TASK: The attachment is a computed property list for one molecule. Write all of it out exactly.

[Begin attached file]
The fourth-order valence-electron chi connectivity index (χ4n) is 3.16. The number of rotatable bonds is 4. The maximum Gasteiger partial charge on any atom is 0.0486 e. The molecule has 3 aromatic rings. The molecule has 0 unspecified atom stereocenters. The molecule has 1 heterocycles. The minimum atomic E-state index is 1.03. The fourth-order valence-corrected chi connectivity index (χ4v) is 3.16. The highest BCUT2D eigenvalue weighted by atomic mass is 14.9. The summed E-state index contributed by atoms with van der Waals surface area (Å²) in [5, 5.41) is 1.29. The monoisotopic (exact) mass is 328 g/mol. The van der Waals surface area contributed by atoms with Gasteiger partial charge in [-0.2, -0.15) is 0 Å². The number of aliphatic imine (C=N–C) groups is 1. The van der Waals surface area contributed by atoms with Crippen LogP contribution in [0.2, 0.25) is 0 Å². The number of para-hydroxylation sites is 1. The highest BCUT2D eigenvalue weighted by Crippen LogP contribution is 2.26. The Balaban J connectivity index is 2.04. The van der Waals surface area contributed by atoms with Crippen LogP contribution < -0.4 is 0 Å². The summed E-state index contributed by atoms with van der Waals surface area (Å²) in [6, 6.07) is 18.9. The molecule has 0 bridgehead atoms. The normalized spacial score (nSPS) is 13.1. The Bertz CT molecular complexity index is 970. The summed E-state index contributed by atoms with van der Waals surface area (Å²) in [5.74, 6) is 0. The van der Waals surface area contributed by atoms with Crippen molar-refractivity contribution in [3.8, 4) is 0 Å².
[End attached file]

The fourth-order valence-electron chi connectivity index (χ4n) is 3.16. The number of rotatable bonds is 4. The maximum Gasteiger partial charge on any atom is 0.0486 e. The molecule has 3 aromatic rings. The molecule has 0 unspecified atom stereocenters. The molecule has 1 heterocycles. The minimum atomic E-state index is 1.03. The fourth-order valence-corrected chi connectivity index (χ4v) is 3.16. The highest BCUT2D eigenvalue weighted by atomic mass is 14.9. The summed E-state index contributed by atoms with van der Waals surface area (Å²) in [5, 5.41) is 1.29. The monoisotopic (exact) mass is 328 g/mol. The van der Waals surface area contributed by atoms with Gasteiger partial charge in [-0.2, -0.15) is 0 Å². The number of aliphatic imine (C=N–C) groups is 1. The van der Waals surface area contributed by atoms with Crippen LogP contribution in [0.2, 0.25) is 0 Å². The number of para-hydroxylation sites is 1. The highest BCUT2D eigenvalue weighted by Crippen LogP contribution is 2.26. The Balaban J connectivity index is 2.04. The van der Waals surface area contributed by atoms with Crippen LogP contribution < -0.4 is 0 Å². The summed E-state index contributed by atoms with van der Waals surface area (Å²) in [6, 6.07) is 18.9. The molecule has 0 bridgehead atoms. The normalized spacial score (nSPS) is 13.1. The Bertz CT molecular complexity index is 970. The summed E-state index contributed by atoms with van der Waals surface area (Å²) in [5.74, 6) is 0. The van der Waals surface area contributed by atoms with Crippen molar-refractivity contribution in [3.8, 4) is 0 Å².